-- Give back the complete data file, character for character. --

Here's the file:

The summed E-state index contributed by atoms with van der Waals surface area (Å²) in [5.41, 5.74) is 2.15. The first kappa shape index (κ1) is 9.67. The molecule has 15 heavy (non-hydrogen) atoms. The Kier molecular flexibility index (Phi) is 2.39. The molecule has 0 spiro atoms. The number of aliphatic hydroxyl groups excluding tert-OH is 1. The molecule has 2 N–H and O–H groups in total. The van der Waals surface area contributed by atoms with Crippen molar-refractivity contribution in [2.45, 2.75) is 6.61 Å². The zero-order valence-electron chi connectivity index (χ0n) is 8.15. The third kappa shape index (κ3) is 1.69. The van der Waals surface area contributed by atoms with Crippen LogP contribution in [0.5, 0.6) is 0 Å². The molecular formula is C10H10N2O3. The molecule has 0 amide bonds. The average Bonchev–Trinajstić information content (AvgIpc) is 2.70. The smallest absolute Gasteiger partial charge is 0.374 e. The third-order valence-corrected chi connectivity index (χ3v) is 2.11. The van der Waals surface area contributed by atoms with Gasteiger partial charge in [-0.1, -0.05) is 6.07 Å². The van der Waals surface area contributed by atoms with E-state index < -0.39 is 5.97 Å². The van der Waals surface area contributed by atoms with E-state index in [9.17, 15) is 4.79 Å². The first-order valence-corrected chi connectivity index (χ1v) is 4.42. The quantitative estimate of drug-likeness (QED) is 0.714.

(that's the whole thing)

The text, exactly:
The summed E-state index contributed by atoms with van der Waals surface area (Å²) in [5.41, 5.74) is 2.15. The first kappa shape index (κ1) is 9.67. The molecule has 15 heavy (non-hydrogen) atoms. The Kier molecular flexibility index (Phi) is 2.39. The molecule has 0 spiro atoms. The number of aliphatic hydroxyl groups excluding tert-OH is 1. The molecule has 2 N–H and O–H groups in total. The van der Waals surface area contributed by atoms with Crippen molar-refractivity contribution in [2.45, 2.75) is 6.61 Å². The zero-order valence-electron chi connectivity index (χ0n) is 8.15. The third kappa shape index (κ3) is 1.69. The van der Waals surface area contributed by atoms with Crippen LogP contribution in [0.5, 0.6) is 0 Å². The molecular formula is C10H10N2O3. The molecule has 0 amide bonds. The average Bonchev–Trinajstić information content (AvgIpc) is 2.70. The smallest absolute Gasteiger partial charge is 0.374 e. The third-order valence-corrected chi connectivity index (χ3v) is 2.11. The van der Waals surface area contributed by atoms with Gasteiger partial charge in [-0.1, -0.05) is 6.07 Å². The van der Waals surface area contributed by atoms with E-state index < -0.39 is 5.97 Å². The van der Waals surface area contributed by atoms with E-state index in [9.17, 15) is 4.79 Å². The first-order valence-corrected chi connectivity index (χ1v) is 4.42. The quantitative estimate of drug-likeness (QED) is 0.714.